Stapelbroek, Maryn G. College of Optical Sciences, The University of Arizona, Tucson, Arizona.
Dereniak, Eustace L. College of Optical Sciences, The University of Arizona, Tucson, Arizona.
- Atmospheric transmission
- Imaging approaches
- Sources of terahertz radiation
- Links to Primary Literature
- Additional Readings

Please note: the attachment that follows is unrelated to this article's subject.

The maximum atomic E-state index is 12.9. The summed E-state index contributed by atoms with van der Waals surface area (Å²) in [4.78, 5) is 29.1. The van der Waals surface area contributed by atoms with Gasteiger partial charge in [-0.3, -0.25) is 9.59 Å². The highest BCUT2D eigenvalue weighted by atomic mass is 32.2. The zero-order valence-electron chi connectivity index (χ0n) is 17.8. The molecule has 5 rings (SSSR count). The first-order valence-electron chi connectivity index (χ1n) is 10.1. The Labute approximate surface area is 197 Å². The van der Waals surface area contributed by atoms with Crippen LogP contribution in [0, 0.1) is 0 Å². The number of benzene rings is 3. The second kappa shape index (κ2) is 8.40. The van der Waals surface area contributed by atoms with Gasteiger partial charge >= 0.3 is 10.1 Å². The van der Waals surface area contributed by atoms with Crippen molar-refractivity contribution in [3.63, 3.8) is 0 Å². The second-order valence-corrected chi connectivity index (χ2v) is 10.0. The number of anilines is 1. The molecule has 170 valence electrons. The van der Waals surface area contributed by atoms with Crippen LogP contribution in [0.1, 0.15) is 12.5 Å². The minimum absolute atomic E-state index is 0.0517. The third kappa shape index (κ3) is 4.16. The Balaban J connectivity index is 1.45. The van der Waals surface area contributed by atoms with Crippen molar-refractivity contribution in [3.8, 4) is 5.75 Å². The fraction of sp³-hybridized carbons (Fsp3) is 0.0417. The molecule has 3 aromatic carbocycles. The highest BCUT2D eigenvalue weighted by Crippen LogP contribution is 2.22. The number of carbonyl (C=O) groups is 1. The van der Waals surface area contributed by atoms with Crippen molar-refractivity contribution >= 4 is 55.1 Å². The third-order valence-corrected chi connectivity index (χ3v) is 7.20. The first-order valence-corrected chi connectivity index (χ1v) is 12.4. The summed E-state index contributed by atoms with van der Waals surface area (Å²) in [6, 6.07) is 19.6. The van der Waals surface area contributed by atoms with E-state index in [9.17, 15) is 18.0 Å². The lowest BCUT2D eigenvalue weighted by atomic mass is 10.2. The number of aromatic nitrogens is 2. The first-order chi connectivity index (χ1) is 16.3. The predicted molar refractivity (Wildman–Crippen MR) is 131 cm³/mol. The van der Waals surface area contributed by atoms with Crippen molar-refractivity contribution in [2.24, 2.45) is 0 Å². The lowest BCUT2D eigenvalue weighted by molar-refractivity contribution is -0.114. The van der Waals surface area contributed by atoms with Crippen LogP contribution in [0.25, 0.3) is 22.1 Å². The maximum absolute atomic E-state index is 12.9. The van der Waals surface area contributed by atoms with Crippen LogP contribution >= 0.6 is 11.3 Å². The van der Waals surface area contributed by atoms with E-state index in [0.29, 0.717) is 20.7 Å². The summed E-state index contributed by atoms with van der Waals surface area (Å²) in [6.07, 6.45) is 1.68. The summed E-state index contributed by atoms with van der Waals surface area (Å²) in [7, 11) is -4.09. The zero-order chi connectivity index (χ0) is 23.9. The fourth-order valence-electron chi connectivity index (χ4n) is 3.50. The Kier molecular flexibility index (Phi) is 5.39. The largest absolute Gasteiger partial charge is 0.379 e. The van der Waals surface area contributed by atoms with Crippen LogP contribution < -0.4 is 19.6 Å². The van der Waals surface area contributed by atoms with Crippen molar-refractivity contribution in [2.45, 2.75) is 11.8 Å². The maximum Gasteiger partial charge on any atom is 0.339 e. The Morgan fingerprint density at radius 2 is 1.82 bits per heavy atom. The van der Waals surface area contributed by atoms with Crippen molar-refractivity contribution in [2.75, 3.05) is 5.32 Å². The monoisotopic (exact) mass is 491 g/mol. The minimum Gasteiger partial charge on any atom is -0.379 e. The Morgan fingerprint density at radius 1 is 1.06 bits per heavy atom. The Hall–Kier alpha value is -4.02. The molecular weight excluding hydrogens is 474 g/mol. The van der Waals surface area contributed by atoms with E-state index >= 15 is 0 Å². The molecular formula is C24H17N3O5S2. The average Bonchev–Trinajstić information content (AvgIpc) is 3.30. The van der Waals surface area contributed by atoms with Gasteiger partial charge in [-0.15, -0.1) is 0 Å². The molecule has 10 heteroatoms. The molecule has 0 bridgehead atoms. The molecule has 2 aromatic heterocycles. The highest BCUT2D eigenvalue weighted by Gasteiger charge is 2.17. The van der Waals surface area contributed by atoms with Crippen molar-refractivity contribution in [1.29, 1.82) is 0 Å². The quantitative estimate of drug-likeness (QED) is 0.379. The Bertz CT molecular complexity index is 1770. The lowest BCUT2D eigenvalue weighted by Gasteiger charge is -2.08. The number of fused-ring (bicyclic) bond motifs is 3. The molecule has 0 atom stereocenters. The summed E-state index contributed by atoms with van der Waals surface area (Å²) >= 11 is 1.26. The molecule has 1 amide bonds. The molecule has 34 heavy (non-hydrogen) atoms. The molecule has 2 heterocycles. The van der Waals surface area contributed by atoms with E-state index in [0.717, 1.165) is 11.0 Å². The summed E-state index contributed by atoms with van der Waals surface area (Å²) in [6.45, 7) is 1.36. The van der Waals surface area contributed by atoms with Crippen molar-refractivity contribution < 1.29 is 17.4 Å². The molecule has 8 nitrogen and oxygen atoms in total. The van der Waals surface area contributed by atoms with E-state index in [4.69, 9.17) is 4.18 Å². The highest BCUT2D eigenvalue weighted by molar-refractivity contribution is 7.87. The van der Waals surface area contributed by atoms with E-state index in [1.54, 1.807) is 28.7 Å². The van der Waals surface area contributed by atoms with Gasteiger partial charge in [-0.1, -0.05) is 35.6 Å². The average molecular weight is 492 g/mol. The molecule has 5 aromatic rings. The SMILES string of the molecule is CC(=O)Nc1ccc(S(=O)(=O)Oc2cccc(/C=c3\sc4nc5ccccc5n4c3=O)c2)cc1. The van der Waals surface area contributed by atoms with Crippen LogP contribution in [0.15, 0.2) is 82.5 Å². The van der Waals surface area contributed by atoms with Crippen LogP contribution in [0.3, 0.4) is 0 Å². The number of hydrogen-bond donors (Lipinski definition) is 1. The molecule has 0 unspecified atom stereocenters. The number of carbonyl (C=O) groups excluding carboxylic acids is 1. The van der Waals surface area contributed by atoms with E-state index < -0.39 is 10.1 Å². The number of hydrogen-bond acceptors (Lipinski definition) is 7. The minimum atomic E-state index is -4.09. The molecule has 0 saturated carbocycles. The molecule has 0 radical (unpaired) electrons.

The terahertz (THz) region of the electromagnetic spectrum, broadly defined, comprises the range of frequencies from 100 GHz (1011 Hz) to 10 THz (1013 Hz), corresponding to free-space wavelengths from 3 mm to 30 micrometers. This radiation, sometimes called “T-rays,” bridges the frequency gap between microwaves and long-wavelength infrared waves, and historically was of interest primarily to astronomers probing the cosmic microwave background, and fusion physicists diagnosing plasmas. This difficult transition region between radio frequencies and optics has become much more accessible in recent years with the development of new sources and detectors, spawning tantalizing potential applications for terahertz imaging in areas as diverse as hazardous-materials detection and security, nondestructive testing, medical imaging, and astronomy. As is the case in other wavelength regions, imaging is the natural way to retrieve spatial information contained in a terahertz scene.
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